Setting boundaries is important in your relationship

Boundaries are One of the Most Important Conversations You’ll Ever Have in Your Relationship

Heather Spurrell Building Trust, Manage Relationships Powerfully, Relationship Rulebook

Whenever I start talking about boundaries I can see and feel people mentally check out of the conversation. Boundaries get talked about all the time; everyone knows they’re supposed to set them, most people have a hard time figuring out what their boundaries are/ should be.

On top of that, setting them and holding them occurs as confronting and hard.

So why am I talking about them now? Because they’re the thing – THE thing – that will have your life and relationships work. 

Boundaries are emotional and physical limits that tell other people how to treat you. 

Boundaries tell the people around you what’s ok and what’s not ok in their relationship with you. 

When you see it written out like that, it’s pretty simple right? 

Why do we Struggle With Setting Boundaries so Much?

Most of the time it’s because we haven’t really gotten clear on what our boundaries are. Even if we do know what they are, telling other people about them is uncomfortable – especially the ones that occur as insignificant or small. The trouble is, those are the ones that get crossed all the time!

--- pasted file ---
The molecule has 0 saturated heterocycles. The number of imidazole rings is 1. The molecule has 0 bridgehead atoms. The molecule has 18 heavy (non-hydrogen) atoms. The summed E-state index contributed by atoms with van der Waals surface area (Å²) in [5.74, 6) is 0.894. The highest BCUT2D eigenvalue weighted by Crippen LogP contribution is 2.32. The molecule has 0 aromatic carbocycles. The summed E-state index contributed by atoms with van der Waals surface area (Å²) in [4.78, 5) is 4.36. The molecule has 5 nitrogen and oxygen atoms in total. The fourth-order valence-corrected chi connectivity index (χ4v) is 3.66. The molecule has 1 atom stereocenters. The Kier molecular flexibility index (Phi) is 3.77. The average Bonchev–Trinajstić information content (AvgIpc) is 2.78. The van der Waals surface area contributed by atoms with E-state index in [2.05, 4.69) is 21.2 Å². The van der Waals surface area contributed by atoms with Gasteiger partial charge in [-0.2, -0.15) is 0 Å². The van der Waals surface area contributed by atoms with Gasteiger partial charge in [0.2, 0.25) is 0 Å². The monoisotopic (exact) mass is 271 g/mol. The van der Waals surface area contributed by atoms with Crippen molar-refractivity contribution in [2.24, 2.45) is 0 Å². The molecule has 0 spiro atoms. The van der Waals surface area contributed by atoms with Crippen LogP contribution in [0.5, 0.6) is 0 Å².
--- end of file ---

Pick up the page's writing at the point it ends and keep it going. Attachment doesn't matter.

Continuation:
Those seemingly no-big-deal boundaries are the ones that we let people compromise most often. Every time they do we build up resentment towards them. When resentment starts building, the next thing to show up will be contempt and that’s really hard to recover from.

That’s why having conversations about boundaries is SO important! 

According to Dr. John Gottman’s research(the guy who can predict the likelihood of divorce with a 90% accuracy rate) once contempt is present, recovering the connection in the relationship is very challenging. 

Where to Start When Setting Boundaries in Your Relationship

learning to set boundaries in your relationship is important

Working on the assumption that you’ve already figured out what your boundaries are, creating the boundaries within your relationship will be easier.

If you’ve never spent time consciously thinking about what your boundaries are, you might be at a loss for where to start.

Examples to Consider When Setting Boundaries

Expectations of Each Other

People can get stuck here putting too much responsibility on the other person. Making it clear that you are not responsible for each other’s happiness, fulfillment, and satisfaction etc. from life is important.

Of course you contribute to and influence each other’s experience of these things. That’s very different than being responsible for. If your partner is doing something that takes away from your happiness, fulfillment, etc. it is your responsibility to say something, and vice versa. 

Behavioural Tolerances

This can be a place where we assume common sense will prevail and everyone is on the same page. Unfortunately, this is an area of breakdown for couples because the basics haven’t been discussed and agreed to.

Behaviours to consider include lying, yelling, name-calling, swearing at, being late, ignoring, etc. These types of behaviours usually don’t show up to be discussed until they’re a problem. Being pro-active here can be helpful.

Extended Family Interaction

Determining ahead of time the type of influence and access your parents, in-laws, and ex’s will have to your relationship is important. If both of you have expectations and limits around this that differ, coming to an agreement together before problems arise will make a difference.